The industry sector energy mix has remained relatively unchanged overall since 2010. While solar thermal and geothermal final energy use expanded the most quickly, more than doubling from 2010 to 2017, they accounted for less than 0.05% of total final industrial energy use in 2017.

The fossil fuel contribution to the energy mix decreased from 73% to 70%, while electricity rose from 18% to 21%, largely owing to an increasing electricity share in non-energy-intensive industry.

In the SDS, growth in energy use needs to be limited to 0.8% per year to 2030, despite expected growth in production.

Energy mix changes – particularly a shift away from coal and towards natural gas, bioenergy and electricity – contributes to a fall in the CO2 emissions intensity of industrial energy use.

While solar thermal and geothermal energy continue to expand, they cannot provide high enough temperatures for medium- and high-temperature heat processes, and therefore are unable to replace a large portion of process heat.


Final energy consumption and fuel shares

Energy consumption by industry grew 1% each year on average between 2010 and 2017.

	Other Renewables	Bioenergy	Heat	Electricity	Gas	Oil	Coal
2010	0.020	7.68	5.20	26.67	26.09	30.54	48.94
2011	0.024	7.80	5.41	28.23	27.33	28.76	51.84
2012	0.030	7.85	5.59	28.91	27.61	28.18	52.23
2013	0.031	8.12	5.29	29.85	27.73	28.43	52.65
2014	0.033	8.07	5.16	30.53	27.98	28.58	53.10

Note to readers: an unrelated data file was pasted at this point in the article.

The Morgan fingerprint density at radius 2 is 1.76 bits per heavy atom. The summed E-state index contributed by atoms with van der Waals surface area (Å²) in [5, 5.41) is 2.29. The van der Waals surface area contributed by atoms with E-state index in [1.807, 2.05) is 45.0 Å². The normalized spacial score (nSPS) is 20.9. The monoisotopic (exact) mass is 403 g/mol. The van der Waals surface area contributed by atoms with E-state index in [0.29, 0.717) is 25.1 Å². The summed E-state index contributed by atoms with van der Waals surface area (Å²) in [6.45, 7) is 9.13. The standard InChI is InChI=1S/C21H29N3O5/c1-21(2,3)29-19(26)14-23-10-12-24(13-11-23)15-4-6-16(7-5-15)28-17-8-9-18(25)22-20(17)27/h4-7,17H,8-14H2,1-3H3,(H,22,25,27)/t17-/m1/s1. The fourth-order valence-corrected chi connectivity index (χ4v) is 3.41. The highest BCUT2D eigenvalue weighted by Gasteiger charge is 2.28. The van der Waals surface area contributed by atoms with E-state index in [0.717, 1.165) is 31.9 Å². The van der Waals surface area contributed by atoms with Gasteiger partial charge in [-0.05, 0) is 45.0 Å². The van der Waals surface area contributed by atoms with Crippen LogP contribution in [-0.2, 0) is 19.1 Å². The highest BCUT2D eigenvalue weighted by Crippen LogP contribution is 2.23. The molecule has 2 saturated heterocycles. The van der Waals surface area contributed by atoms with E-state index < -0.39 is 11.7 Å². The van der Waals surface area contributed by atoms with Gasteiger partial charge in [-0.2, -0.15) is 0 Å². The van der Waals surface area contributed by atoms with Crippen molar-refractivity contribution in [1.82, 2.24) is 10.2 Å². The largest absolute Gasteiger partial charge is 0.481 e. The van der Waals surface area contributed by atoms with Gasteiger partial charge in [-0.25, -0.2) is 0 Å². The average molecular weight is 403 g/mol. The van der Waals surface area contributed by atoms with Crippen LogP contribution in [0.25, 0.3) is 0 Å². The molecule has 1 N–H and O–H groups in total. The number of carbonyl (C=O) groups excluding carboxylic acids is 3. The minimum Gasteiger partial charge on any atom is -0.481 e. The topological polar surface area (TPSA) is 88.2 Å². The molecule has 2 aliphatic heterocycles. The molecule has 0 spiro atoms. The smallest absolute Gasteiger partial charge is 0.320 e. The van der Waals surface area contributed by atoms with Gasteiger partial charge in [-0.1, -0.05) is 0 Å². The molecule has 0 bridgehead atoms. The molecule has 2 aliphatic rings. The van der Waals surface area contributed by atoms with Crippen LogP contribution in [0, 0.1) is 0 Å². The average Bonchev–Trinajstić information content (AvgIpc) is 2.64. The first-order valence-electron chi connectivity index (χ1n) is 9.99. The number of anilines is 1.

2015	0.036	8.17	5.19	30.65	27.50	29.09	52.73
2016	0.038	8.34	5.69	31.15	28.37	29.62	50.29
2017	0.043	8.56	5.88	32.20	29.59	30.34	49.45
2018	0.061	8.94	5.93	33.04	30.69	30.92	50.66
2019	0.081	9.17	6.06	33.82	31.82	31.91	50.81
2020	0.105	9.30	6.10	34.47	32.50	32.92	50.31
2021	0.133	9.48	6.08	34.92	32.99	33.04	49.90
2022	0.170	9.66	6.06	35.38	33.60	33.27	49.57
2023	0.216	9.84	6.03	35.79	34.29	33.48	49.22
2024	0.273	10.02	5.98	36.20	34.88	33.67	48.87
2025	0.343	10.20	5.92	36.55	35.44	33.84	48.48
2026	0.419	10.38	5.85	36.86	35.94	33.98	48.04
2027	0.501	10.55	5.77	37.11	36.39	34.08	47.55
2028	0.591	10.71	5.68	37.31	36.80	34.20	47.02
2029	0.688	10.86	5.58	37.46	37.18	34.30	46.47
2030	0.790	11.02	5.50	37.58	37.58	34.39	45.75
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Note: Final energy consumption includes process energy used in manufacturing industries (including blast furnaces and coke ovens) and feedstock.


Energy productivity

Industrial energy productivity (industrial value added per unit of energy used) has risen in most regions since 2000.

Key contributors to the increase are the deployment of state-of-the-art technologies, operational adjustments leading to more efficient equipment use, and a structural shift away from energy-intensive industry (e.g. steel and cement) and towards a larger share of added value from higher value-added sectors (e.g. automotive manufacturing, food and beverages, and textiles).

Historically, the greatest improvements in energy productivity have been in developed countries, which tend to focus on higher-value industrial products, while countries in which industrialisation is more recent have shown relatively little progress.

Middle Eastern industrial productivity has declined as a result of strong development in energy-intensive manufacturing subsectors between 2004 and 2010, particularly in the cement subsector, which offset the deployment of best available technologies in several expanding industries.